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Originally posted by FyreByrd
reply to post by xuenchen
I'd like to inject some facts into this argument.
Non-profit groups are being used to hide political donors names.
But the particular bias people are angry about is the opposite of the bias they should be angry about. The problem wasn’t that the IRS was skeptical of tea party groups registering as 501(c)4s. It’s that it hasn’t been skeptical of Organizing for America, Crossroads GPS, Priorities USA and Heritage Action Fund registering as 501(c)4s. The IRS should be treating all these groups equally and appropriately — which would mean much more harshly.
Instead, the IRS has permitted 501(c)4s to grow into something monstrous. And if they cower in the aftermath of this embarrassment, it might make matters even worse.
Social welfare organizations have a couple of neat advantages. They’re tax-exempt — which means, in effect, that your tax dollars subsidize them. And thanks to a 1958 court case, they don’t have to disclose their donors.
Non-Profits are not meant to be political at all:
But they’re not meant to be political. A 2003 IRS document says that “organizations that promote social welfare should primarily promote the common good and general welfare of the people of the community as a whole.” It goes on to give pages and pages of examples. “A corporation organized for the purpose of rehabilitating and placing unemployed persons over a stated age,” for instance. Or “a corporation formed to provide a school district with a stadium.” “A memorial association organized to study and develop methods of achieving simplicity and dignity in funeral and memorial services,” qualifies, as does “an organization that conducts an annual festival centered around regional customs and traditions.”
Nowhere does the IRS mention “an organization formed by top political operatives for the clear and obvious purpose of reelecting or defeating the president.” But that’s what 501(c)4s have become. According to data collected by OpenSecrets.org, 501(c)4s spent $92 million in the 2010 election. They spent $254 million in the 2012 election. That’s a lot of social welfare going to the good people who live in swing states and competitive districts.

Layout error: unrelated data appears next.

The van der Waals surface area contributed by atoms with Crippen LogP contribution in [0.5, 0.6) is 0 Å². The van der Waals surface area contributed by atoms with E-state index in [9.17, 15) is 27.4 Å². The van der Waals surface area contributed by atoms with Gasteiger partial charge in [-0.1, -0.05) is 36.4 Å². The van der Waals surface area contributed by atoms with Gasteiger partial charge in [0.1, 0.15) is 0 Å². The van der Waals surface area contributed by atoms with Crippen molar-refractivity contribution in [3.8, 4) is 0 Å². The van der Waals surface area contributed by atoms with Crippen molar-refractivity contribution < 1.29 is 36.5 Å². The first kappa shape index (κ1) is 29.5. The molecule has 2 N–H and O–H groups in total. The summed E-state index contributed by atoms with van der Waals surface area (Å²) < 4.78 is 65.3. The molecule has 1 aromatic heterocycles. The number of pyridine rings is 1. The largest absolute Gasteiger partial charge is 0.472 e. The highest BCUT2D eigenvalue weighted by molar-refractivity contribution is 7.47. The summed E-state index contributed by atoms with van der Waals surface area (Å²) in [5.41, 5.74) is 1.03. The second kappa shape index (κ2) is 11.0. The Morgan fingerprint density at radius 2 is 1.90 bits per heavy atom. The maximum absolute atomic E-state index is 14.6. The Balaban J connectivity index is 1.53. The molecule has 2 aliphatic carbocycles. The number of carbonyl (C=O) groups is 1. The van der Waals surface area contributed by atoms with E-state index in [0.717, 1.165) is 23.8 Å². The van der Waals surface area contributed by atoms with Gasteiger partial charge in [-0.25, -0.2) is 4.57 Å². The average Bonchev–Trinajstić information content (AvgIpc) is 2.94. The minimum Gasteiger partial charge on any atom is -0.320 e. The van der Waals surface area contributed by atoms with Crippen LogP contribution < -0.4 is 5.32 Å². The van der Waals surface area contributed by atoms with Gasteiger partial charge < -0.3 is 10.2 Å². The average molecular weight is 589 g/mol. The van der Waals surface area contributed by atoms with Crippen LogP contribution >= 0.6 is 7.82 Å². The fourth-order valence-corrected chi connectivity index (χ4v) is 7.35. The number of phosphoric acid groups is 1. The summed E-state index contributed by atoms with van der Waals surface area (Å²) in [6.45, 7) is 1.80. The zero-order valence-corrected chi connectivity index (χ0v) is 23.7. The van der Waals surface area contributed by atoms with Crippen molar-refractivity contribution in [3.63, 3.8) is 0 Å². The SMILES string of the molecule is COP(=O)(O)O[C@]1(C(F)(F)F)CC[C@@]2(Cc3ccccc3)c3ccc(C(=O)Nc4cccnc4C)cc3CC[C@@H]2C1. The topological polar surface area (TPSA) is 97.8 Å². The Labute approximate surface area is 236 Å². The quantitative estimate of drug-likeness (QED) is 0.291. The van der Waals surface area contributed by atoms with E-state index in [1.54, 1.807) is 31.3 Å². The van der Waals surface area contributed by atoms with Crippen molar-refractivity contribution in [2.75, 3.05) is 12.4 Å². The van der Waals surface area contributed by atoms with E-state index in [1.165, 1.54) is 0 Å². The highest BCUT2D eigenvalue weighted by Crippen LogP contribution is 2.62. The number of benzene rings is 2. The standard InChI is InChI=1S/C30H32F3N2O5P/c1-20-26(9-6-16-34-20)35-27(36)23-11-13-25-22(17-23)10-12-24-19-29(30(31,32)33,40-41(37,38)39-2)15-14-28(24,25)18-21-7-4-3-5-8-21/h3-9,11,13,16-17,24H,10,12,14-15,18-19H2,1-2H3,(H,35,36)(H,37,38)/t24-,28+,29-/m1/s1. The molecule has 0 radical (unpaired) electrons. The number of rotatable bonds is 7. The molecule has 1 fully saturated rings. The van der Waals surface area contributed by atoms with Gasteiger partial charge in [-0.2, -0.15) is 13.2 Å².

Both of the above quotes from:www.washingtonpost.com...
Only 1 group was denied status (a liberal group) there were delays for more information (as required by law) for political groups.
Some of the flagged groups did have their tax-exempt status delayed or did face some additional scrutiny, but not a single group has been denied tax-exempt status.
A May 14 draft report by the Treasury Inspector General for Tax Administration found that none of the 296 questionable applicants had been denied, “For the 296 potential political cases we reviewed, as of December 17, 2012, 108 applications had been approved, 28 were withdrawn by the applicant, none had been denied, and 160 cases were open from 206 to 1,138 calendar days (some crossing two election cycles).” (p. 14)
In fact, the only known 501(c)(4) applicant to recently have its status denied happens to be a progressive group: the Maine chapter of Emerge America, which trains Democratic women to run for office. Although the group did no electoral work, and didn’t participate in independent expenditure campaign activity either, its partisan nature disqualified it from being categorized as working for the “common good.”
So, a little more than 2/3rds of applications flagged for processing by specialists were indeed politically-oriented.
Normally, the aforementioned category would disqualify applicants for 501(C)(4) status. But the sheer volume of applicants during and after the 2008 presidential election along with the polarization of the political process in general combined to inhibit the agency's screening ability, allowing those groups to obtain the highly-sought-after 501(C)(4) tax-exempt status. Yes, it's an excuse. It was a bureaucratic failure with "bureaucratic" being the operative term.
But, it wasn't Barack Obama's army of liberal zombies.
Both from: www.dailykos.com...#
We should read this one closely as it goes on to detail blatant political activity by groups stating on the yearly returns that they don't support political candidates. Shouldn't they go to jail for perjury?
There was some racial (in this case 'verbiage') profiling going on - but that's the American way of efficiency.
Originally posted by Staroth
reply to post by xuenchen
So if the top IRS official refuse to talk they should present the evidence and charge them with the crimes accordingly and let's see how they like that silence!
Originally posted by JayinAR
reply to post by _Del_
Put her away? You granted immunity.
They need to look at the legality of making opening remarks insisting innocence and then pleading the fifth.
She chose to use the occasion to spin her side of the story, but not answer questions? That's the whole reason she was there in the first place.
: immunity granted to a witness in a criminal case that prevents the use of the witness's compelled testimony against that witness in a criminal prosecution
Transactional and use immunity are granted to preserve the constitutional protection against self-incrimination. The states grant either form of this immunity, while the federal government grants only use immunity. A witness with use immunity may still be prosecuted, but only based on evidence not gathered from the protected testimony.